Maeve Hanson ’25

Program: France Semester

Major: Elementary Education

Why did you choose to study abroad and how did you decide on this program?

I chose to study abroad because I knew I always wanted to travel and experience different cultures, so I looked into the France program and saw that there was an education program. Reading more about the program in Montpellier made me interested, so I decided to apply. In all honesty, it was more of a spontaneous choice but I was all in for a new adventure.

Briefly describe a specific cultural experience you had on your program that made a lasting impression.

Between food, lifestyle, politics, what is considered as polite, views on snacking, and teaching styles, it is difficult to decide one specific cultural experience on my program since they all made a lasting impression. However, the one cultural experience that left me to rely solely on my problem solving skills would be the strikes in France. Genuinely, I have never experienced something as frustrating as a tram, bus, or train strike. It tested how I managed under stressful situations and my ability to adapt. This experience taught me to better prepare myself for whatever may happen in the day, but it also taught me that I am able to observe my situation as an outsider and tackle a problem I may run into.

Describe your overall study abroad experience.

My study abroad experience was sincerely the best moment of my life. I do not think many other experiences will be able to compare to to memories I made in France. While abroad, I learned about the amazing French culture, the similarities and differences between American and French school systems, some of the romantic language, saw breathtaking scenery and architecture, and met people that I consider some of my best friends.

Based on your experiences abroad, what are some of the benefits of spending a semester abroad? How has studying abroad contributed to your personal, academic, and professional development?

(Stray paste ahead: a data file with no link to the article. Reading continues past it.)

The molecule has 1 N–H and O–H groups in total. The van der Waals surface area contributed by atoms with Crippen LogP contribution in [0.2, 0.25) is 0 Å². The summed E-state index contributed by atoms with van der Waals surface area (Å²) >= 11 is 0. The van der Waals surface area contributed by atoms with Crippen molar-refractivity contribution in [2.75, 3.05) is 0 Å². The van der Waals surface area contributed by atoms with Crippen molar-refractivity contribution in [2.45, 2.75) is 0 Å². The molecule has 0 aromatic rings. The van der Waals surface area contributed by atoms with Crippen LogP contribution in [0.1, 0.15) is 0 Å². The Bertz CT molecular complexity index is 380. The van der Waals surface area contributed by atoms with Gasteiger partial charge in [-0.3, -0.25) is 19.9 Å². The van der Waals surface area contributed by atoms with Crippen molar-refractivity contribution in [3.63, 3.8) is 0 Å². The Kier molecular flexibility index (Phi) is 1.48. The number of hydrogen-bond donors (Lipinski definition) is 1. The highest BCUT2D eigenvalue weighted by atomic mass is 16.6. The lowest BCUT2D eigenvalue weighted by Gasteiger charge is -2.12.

Studying and interning abroad contributed to my personal, academic, and professional development in wonderful ways. I grew more independent and confident in myself. I also learned how to pick and choose who I was spending time with; I determined who were the people who were supporting and growing with me and then the people who were trying to stunt my growth so I was at their level. Learning how to recognize that distinction was important for me personally because everyone needs friends who care about each other. I also had a lot of time to self reflect as I was enlightened on what people in France go through in life and I learned, as a white female American, I am privileged and I must acknowledge that. Academically speaking, I learned how to speak a little bit of French from my French class, learned about French film and the French revolution, and learned valuable lesson planning skills in my education courses. Professionally, I fell deeper in love for the profession I was going into. For my teaching practicum, I interned at a preschool and taught English to 4-5-year-olds. Although there was a language barrier between me and my students, I was still able to create meaningful relationships with them and looked forward to the hugs I would receive as soon as I walked through the gates to the school. I knew that this profession was meant for me because being able to make connections with kids that do not speak the same language as me solidifies that I am pursuing the right career. Moreover, my heart broke the last day I was with those kids, who felt like my own students.

What advice can you offer for CSB+SJU students who are considering or planning to study abroad?

Go for it! Your worries and fears are valid, but just think about the opportunities studying abroad can offer and the experiences you will gain. Trust me when I say I was beyond concerned about a number of things such as homesickness, losing my things while traveling, not being able to make friends, and the biggest worry of them all: what if I don’t belong? All of these factors heightened my anxiety, but there was something more that pushed those worries aside. It was the fact that I have the opportunity to travel and study at the same time. I have the opportunity to learn about a culture other than my own. I have the opportunity to make new and meaningful connections. All of it is worth it. What’s more? I never took any French class and I still went to France, stayed with a host-family, and lived a life in a French speaking world. I learned a lot of French along the way and was even able to understand conversations amongst French people. So if you speak an immense amount of French, a little bit of French, or no French at all, believe me when I say that if I studied abroad, then you can too. You do not want to miss out on this once in a lifetime experience!